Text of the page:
In: 1 Tormod's Crypt, 3 Chalice of the Void
Out: 1 Oblivion Stone, 1 Forest, 1 Moment's Peace, 1 Mindslaver
You really want to get a Chalice for one down as soon as humanly possible, to stop Duress, Birds of Paradise, Llanowar Elves, and Cabal Therapy. The one Tormod's Crypt is there as a Fabricate target, in case you have to deal with Genesis. Both versions of The Rock have a hard time with Sundering Titan, and this is one of those matches where you can win with a large Demonfire if need be.
Game 1: 50/50 (Flow), Favorable (Non-Flow)
Games 2&3: 50/50 (Flow), Favorable (Non-Flow)
Tooth and Nail
0-6 against Tooth and Nail so far. A lot of the strategy against Tooth and Nail also applies to the mirror match of 8-Post on 8-Post; basically, whoever gets the most Reap and Sow, the first Mindslaver, and the first Sensei's Divining Top wins. I've had some pretty bad beats against Tooth and Nail — for instance, I Capped a player on turn 3 (triple Cloudpost draw) taking out three of his four Tooth and Nail (the last one was still in his deck). His game? Turn 1 Urza's Mine, Turn 2 Sakura-Tribe Elder (get a Forest), turn 3 Urza's Tower (I Cap him), turn 4 Urza's Power Plant, cast Tooth and Nail getting Kiki-Jiki plus Sky Hussar, good game. Sigh.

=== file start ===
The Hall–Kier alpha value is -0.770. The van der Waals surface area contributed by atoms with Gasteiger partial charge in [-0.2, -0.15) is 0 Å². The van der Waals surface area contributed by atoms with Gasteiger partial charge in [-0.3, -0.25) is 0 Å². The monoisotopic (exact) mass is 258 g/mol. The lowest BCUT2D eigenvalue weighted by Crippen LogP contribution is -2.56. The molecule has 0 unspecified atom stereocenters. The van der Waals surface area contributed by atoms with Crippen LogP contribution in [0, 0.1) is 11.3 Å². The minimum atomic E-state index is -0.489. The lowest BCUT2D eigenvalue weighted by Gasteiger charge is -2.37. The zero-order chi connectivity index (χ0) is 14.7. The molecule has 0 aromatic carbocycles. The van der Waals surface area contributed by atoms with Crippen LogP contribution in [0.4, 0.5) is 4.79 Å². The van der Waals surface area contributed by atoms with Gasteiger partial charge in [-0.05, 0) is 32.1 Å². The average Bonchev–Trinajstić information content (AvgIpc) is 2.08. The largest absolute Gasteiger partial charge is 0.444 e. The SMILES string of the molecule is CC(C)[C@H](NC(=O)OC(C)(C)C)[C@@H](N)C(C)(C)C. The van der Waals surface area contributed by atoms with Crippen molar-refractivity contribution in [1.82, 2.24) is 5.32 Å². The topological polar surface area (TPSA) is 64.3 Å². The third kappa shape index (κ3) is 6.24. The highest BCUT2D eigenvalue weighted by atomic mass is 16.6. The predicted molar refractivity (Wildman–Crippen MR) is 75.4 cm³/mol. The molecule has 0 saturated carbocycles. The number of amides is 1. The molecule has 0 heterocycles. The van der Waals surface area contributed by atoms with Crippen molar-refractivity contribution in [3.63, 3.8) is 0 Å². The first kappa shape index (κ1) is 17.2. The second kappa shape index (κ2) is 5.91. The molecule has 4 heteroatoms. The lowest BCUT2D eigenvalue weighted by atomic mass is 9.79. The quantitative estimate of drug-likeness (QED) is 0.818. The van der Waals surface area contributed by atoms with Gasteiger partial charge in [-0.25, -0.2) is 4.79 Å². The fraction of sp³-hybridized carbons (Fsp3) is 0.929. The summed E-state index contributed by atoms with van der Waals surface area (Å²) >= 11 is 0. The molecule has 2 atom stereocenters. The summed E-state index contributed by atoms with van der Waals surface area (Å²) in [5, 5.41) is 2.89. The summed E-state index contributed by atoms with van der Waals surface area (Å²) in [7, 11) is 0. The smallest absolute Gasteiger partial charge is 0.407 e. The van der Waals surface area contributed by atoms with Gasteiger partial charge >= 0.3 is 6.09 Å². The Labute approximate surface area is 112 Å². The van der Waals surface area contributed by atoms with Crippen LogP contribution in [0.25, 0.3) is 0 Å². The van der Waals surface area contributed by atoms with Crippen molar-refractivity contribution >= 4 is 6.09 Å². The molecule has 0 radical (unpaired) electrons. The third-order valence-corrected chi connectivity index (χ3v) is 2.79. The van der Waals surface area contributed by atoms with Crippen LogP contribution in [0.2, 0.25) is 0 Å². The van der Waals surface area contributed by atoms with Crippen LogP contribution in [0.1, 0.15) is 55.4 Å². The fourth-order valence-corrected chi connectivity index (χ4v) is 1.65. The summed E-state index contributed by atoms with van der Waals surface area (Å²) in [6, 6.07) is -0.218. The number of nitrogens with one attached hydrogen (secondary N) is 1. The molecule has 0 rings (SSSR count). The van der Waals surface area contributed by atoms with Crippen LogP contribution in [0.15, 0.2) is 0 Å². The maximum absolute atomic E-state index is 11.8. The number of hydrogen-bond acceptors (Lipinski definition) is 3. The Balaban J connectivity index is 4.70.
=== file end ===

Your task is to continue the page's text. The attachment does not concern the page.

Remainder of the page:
In: 2 Jester's Cap, 1 Tormod's Crypt
Out: 1 Oblivion Stone, 2 Moment's Peace
I leave in one Moment's Peace so that I can live two turns through Kiki-Jiki / Sky Hussar if need be. The one Crypt is to stop Eternal Witness shenanigans. This is a match where you can burn them out for twenty with Demonfire — especially if they are playing Cloudposts and not the Urzatron.